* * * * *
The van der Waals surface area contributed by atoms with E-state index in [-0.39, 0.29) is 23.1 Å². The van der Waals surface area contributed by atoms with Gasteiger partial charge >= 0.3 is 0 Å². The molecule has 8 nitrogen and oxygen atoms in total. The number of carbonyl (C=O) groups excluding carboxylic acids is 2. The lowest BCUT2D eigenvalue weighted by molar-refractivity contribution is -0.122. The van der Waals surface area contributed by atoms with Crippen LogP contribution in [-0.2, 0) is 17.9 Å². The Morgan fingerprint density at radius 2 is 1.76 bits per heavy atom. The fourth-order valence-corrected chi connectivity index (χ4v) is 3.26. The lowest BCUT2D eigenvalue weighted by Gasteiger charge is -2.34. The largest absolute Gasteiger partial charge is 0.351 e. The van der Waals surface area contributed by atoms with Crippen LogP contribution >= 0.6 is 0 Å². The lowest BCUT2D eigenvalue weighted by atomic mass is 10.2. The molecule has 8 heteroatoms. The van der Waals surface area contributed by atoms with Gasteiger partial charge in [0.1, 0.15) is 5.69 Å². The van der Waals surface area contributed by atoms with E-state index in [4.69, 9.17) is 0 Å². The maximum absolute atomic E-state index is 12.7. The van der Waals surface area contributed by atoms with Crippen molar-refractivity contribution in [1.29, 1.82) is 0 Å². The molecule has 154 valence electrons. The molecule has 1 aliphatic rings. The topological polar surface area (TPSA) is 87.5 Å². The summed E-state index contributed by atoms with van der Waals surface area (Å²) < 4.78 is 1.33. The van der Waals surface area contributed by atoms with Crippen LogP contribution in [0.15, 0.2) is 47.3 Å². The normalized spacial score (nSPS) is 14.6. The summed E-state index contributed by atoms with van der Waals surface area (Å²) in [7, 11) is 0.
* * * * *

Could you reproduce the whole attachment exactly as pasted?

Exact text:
The van der Waals surface area contributed by atoms with E-state index in [-0.39, 0.29) is 23.1 Å². The van der Waals surface area contributed by atoms with Gasteiger partial charge >= 0.3 is 0 Å². The molecule has 8 nitrogen and oxygen atoms in total. The number of carbonyl (C=O) groups excluding carboxylic acids is 2. The lowest BCUT2D eigenvalue weighted by molar-refractivity contribution is -0.122. The van der Waals surface area contributed by atoms with Crippen LogP contribution in [-0.2, 0) is 17.9 Å². The Morgan fingerprint density at radius 2 is 1.76 bits per heavy atom. The fourth-order valence-corrected chi connectivity index (χ4v) is 3.26. The lowest BCUT2D eigenvalue weighted by Gasteiger charge is -2.34. The largest absolute Gasteiger partial charge is 0.351 e. The van der Waals surface area contributed by atoms with Crippen LogP contribution >= 0.6 is 0 Å². The lowest BCUT2D eigenvalue weighted by atomic mass is 10.2. The molecule has 8 heteroatoms. The van der Waals surface area contributed by atoms with Gasteiger partial charge in [0.1, 0.15) is 5.69 Å². The van der Waals surface area contributed by atoms with E-state index in [4.69, 9.17) is 0 Å². The maximum absolute atomic E-state index is 12.7. The van der Waals surface area contributed by atoms with Crippen molar-refractivity contribution in [1.29, 1.82) is 0 Å². The molecule has 154 valence electrons. The molecule has 1 aliphatic rings. The topological polar surface area (TPSA) is 87.5 Å². The summed E-state index contributed by atoms with van der Waals surface area (Å²) < 4.78 is 1.33. The van der Waals surface area contributed by atoms with Crippen LogP contribution in [0.15, 0.2) is 47.3 Å². The normalized spacial score (nSPS) is 14.6. The summed E-state index contributed by atoms with van der Waals surface area (Å²) in [7, 11) is 0.